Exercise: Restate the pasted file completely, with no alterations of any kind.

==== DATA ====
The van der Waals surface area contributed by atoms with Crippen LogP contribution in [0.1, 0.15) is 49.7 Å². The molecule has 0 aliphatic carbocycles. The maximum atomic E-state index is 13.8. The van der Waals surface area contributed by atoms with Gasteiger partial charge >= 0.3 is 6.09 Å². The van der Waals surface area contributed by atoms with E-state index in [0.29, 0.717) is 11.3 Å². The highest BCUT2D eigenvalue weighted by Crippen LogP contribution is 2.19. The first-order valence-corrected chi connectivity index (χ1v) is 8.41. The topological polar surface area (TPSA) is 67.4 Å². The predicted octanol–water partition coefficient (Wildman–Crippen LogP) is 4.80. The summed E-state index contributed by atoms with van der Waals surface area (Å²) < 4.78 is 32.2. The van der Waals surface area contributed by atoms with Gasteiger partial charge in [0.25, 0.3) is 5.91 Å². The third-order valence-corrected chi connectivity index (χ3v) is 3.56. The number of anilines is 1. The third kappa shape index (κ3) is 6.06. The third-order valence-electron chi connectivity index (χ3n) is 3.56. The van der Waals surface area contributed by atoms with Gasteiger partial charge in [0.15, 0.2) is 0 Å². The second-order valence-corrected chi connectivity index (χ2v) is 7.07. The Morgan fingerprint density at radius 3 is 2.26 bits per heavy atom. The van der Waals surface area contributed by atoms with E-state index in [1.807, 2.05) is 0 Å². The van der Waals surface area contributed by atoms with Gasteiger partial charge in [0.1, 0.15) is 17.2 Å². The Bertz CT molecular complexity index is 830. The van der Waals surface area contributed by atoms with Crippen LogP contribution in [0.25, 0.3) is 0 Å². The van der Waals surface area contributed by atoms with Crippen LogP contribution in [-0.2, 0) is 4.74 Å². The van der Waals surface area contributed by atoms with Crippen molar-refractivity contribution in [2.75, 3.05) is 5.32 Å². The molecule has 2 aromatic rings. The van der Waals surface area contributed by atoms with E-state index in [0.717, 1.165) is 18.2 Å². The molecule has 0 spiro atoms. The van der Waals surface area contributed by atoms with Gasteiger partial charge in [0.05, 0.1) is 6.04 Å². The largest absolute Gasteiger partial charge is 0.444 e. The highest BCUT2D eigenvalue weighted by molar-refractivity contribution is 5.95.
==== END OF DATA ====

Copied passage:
The van der Waals surface area contributed by atoms with Crippen LogP contribution in [0.1, 0.15) is 49.7 Å². The molecule has 0 aliphatic carbocycles. The maximum atomic E-state index is 13.8. The van der Waals surface area contributed by atoms with Gasteiger partial charge >= 0.3 is 6.09 Å². The van der Waals surface area contributed by atoms with E-state index in [0.29, 0.717) is 11.3 Å². The highest BCUT2D eigenvalue weighted by Crippen LogP contribution is 2.19. The first-order valence-corrected chi connectivity index (χ1v) is 8.41. The topological polar surface area (TPSA) is 67.4 Å². The predicted octanol–water partition coefficient (Wildman–Crippen LogP) is 4.80. The summed E-state index contributed by atoms with van der Waals surface area (Å²) < 4.78 is 32.2. The van der Waals surface area contributed by atoms with Gasteiger partial charge in [0.25, 0.3) is 5.91 Å². The third-order valence-corrected chi connectivity index (χ3v) is 3.56. The number of anilines is 1. The third kappa shape index (κ3) is 6.06. The third-order valence-electron chi connectivity index (χ3n) is 3.56. The van der Waals surface area contributed by atoms with Gasteiger partial charge in [0.15, 0.2) is 0 Å². The second-order valence-corrected chi connectivity index (χ2v) is 7.07. The Morgan fingerprint density at radius 3 is 2.26 bits per heavy atom. The van der Waals surface area contributed by atoms with E-state index in [1.807, 2.05) is 0 Å². The van der Waals surface area contributed by atoms with Gasteiger partial charge in [0.1, 0.15) is 17.2 Å². The Bertz CT molecular complexity index is 830. The van der Waals surface area contributed by atoms with Crippen LogP contribution in [0.25, 0.3) is 0 Å². The van der Waals surface area contributed by atoms with Crippen LogP contribution in [-0.2, 0) is 4.74 Å². The van der Waals surface area contributed by atoms with Crippen molar-refractivity contribution in [2.75, 3.05) is 5.32 Å². The molecule has 2 aromatic rings. The van der Waals surface area contributed by atoms with E-state index in [0.717, 1.165) is 18.2 Å². The molecule has 0 spiro atoms. The van der Waals surface area contributed by atoms with Gasteiger partial charge in [0.05, 0.1) is 6.04 Å². The largest absolute Gasteiger partial charge is 0.444 e. The highest BCUT2D eigenvalue weighted by molar-refractivity contribution is 5.95.